Lady Bird Reviewed By Joseph Hoshino

The Premise
Christine "Lady Bird" MacPherson is a high school senior from the "wrong side of the tracks." She longs for adventure, sophistication, and opportunity, but finds none of that in her Sacramento Catholic high school. LADY BIRD follows the title character's senior year in high school, including her first romance, her participation in the school play, and most importantly, her applying for college.
The Review
When something makes its way to a dazzling 100% score on Rotten Tomatoes in an overtaking of Toy Story 2 as the best reviewed movie for that site, it must be pretty amazing. A few months later, it still holds an impressive 99% score.

Greta Gerwig steps behind the camera in her solo-directorial debut with some fantastic writing, bringing together what has become an award winner at the Golden Globes and now sitting on an Oscar nomination. As much as there is strong competition this coming March, this brilliant coming of age film has as much potential to crown the Best Picture award.  

Stepping into the shoes of Christine who prefers to be called by her “given name” Lady Bird, Saoirse (pronounced Sur-Sha) Ronan has perfectly taken on her portrayal of the young and dumb faults that so many of us bear in our youth. While we’d like to think we weren’t all that bad in our teenage years, most of us probably were in some way with Ronan being the spitting image of it all. All of that aside, she reminds us that even the most extreme and difficult teens can outweigh it with their many lovable qualities.

With Ronan being the bratty charm of this film, it’s Laurie Metcalf who’s heart of gold gives the story its much deserved warmth. In the role of a struggling mother to “Lady Bird”, you won’t be able to help but sympathise. She is simply kind and loving which always makes for an interesting play with Ronan.
The Verdict
Lady Bird is a brutally honest portrayal of struggles in teenage development through both a sensational and heartbreaking roller coaster of events with so many laughs along the way.
The Trailer
The Info
Releases: 15th February 2018
Rating: R13 -  Contains Drug use, sex scenes & offensive language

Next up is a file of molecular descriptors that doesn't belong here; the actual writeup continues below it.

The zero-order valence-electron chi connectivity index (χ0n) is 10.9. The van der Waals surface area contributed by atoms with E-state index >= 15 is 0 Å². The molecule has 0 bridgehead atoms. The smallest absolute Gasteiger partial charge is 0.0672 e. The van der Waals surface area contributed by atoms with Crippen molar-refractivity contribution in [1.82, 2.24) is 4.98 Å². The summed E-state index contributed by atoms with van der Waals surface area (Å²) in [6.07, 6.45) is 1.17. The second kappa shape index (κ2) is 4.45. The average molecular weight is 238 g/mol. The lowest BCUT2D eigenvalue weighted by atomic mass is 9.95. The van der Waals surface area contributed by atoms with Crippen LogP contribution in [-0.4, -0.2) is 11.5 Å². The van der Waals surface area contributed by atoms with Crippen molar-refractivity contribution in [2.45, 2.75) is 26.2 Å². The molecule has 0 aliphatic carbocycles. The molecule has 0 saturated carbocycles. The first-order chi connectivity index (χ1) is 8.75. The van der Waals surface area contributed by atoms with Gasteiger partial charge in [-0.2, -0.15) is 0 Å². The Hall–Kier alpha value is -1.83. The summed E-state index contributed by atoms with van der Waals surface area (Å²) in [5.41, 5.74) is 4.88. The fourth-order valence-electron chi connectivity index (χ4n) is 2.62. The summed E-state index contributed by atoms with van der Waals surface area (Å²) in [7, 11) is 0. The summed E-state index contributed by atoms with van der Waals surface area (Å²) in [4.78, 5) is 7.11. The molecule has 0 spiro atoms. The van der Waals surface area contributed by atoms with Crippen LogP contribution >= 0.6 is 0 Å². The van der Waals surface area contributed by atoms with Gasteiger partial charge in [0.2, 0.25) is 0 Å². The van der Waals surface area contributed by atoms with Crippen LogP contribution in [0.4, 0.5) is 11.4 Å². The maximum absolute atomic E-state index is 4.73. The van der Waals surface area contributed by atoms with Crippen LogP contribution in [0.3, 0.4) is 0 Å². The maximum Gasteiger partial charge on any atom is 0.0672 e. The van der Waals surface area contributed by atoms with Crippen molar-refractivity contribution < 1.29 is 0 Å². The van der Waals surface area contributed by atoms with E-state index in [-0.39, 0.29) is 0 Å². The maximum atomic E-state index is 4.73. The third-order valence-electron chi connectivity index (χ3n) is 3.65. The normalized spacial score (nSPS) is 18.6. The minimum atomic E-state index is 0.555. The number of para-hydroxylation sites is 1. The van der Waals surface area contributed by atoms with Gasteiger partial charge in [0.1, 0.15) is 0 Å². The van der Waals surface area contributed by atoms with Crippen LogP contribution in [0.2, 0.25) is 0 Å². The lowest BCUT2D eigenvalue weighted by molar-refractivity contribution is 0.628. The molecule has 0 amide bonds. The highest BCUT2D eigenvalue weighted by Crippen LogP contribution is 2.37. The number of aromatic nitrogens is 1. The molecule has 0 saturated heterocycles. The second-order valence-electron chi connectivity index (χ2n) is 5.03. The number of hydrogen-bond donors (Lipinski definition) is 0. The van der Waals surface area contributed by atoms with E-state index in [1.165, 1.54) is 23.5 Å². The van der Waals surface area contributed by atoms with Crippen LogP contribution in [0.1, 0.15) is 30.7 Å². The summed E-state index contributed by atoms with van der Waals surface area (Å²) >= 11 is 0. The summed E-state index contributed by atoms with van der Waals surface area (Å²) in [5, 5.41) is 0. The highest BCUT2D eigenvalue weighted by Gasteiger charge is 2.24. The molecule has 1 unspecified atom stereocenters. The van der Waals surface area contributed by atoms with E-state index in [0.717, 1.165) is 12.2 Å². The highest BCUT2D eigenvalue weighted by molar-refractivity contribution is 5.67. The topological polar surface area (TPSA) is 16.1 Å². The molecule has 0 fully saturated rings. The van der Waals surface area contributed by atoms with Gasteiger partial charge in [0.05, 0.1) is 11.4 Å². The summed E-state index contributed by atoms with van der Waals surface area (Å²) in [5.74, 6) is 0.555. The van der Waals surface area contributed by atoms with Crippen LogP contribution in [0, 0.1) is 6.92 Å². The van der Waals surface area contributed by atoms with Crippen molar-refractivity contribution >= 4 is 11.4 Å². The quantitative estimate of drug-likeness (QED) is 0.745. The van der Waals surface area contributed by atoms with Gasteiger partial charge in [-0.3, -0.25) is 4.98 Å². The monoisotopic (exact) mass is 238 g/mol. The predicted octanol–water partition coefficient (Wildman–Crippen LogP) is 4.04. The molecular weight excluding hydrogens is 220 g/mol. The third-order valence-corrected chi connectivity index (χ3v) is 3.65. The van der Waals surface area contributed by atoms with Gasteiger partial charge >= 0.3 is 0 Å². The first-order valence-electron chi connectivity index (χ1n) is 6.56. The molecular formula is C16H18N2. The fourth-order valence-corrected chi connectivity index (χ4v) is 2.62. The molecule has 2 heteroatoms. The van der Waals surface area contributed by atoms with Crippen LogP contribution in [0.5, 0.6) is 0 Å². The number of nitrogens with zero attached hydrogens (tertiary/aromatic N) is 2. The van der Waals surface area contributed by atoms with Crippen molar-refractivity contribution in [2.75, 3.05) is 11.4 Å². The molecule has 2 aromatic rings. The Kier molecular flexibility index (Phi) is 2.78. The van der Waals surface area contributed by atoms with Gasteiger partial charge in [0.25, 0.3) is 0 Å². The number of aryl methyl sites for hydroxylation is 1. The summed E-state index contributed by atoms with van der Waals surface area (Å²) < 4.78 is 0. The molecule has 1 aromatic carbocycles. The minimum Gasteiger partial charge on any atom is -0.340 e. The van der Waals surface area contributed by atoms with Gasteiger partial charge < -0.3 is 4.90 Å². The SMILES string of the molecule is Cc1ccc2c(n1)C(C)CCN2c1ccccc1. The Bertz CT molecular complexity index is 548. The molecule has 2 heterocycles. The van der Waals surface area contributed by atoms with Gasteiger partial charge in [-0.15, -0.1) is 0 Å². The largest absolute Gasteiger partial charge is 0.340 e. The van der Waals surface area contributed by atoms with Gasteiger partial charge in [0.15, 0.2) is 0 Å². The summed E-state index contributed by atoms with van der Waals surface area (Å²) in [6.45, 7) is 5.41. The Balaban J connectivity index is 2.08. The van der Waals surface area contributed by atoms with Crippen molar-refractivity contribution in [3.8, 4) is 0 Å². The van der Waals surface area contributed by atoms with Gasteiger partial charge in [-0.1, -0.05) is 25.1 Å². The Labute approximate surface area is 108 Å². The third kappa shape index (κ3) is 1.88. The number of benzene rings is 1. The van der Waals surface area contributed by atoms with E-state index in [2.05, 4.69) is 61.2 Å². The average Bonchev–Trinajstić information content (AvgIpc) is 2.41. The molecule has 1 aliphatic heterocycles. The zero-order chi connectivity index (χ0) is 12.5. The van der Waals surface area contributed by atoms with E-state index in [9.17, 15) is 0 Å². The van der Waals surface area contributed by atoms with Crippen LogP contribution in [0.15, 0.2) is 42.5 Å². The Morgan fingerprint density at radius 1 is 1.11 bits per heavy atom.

Duration: 94 minutes
Genre:  Drama
Starring: Saoirse Ronan, Odeya Rush, Kathryn Newton
Director: Greta Gerwig (Debut)
The Extras
Saoirse Ronan and Greta Gerwig first met each other at the Toronto Film Festival in 2015 when Ronan was promoting Brooklyn (2015) and Gerwig was promoting Maggie's Plan (2015). Ronan had already read Gerwig's script and instantly connected with the titular character, so when both women discussed the script at length in Ronan's hotel room and she read the key part aloud, Gerwig knew that she had found her "Lady Bird."
The film is Greta Gerwig's solo feature directorial debut.
According to director Greta Gerwig, the first draft of her script was 350 pages long, which would equate to a movie nearly six hours long.
Director Greta Gerwig suggested to Saoirse Ronan not cover up her acne for the film.
This was the highest-grossing film of the production company A24, as of December 2017.
Director Greta Gerwig said in an interview that she would have preferred the film to be "just close-ups of Saoirse Ronan's face" because of her immense beauty.
Noah Baumbach offered to direct the movie but Greta Gerwig refused. Gerwig had written a script and when she showed an early version to Baumbach, he offered to direct it. He also asked if he could help her finish writing it. Gerwig said he "wanted to absorb it." She thought about it for two weeks and then declined, having decided to direct it herself.
Lady Bird (2017) temporarily broke the record held by Toy Story 2 (1999) (163 reviews, all "fresh") of the best-reviewed movie of all time on Rotten Tomatoes, with 196 "fresh" reviews in a row. However, it ended up getting its first "rotten" review after counting 197, therefore no longer holding a perfect score. It maintains a 100% rating for Top Critics.
The lead character is named Christine after director Greta Gerwig's mother, Christine Gerwig. In addition, the mother in the film, Marion (played by Laurie Metcalf), is a nurse, just as Christine is in real life.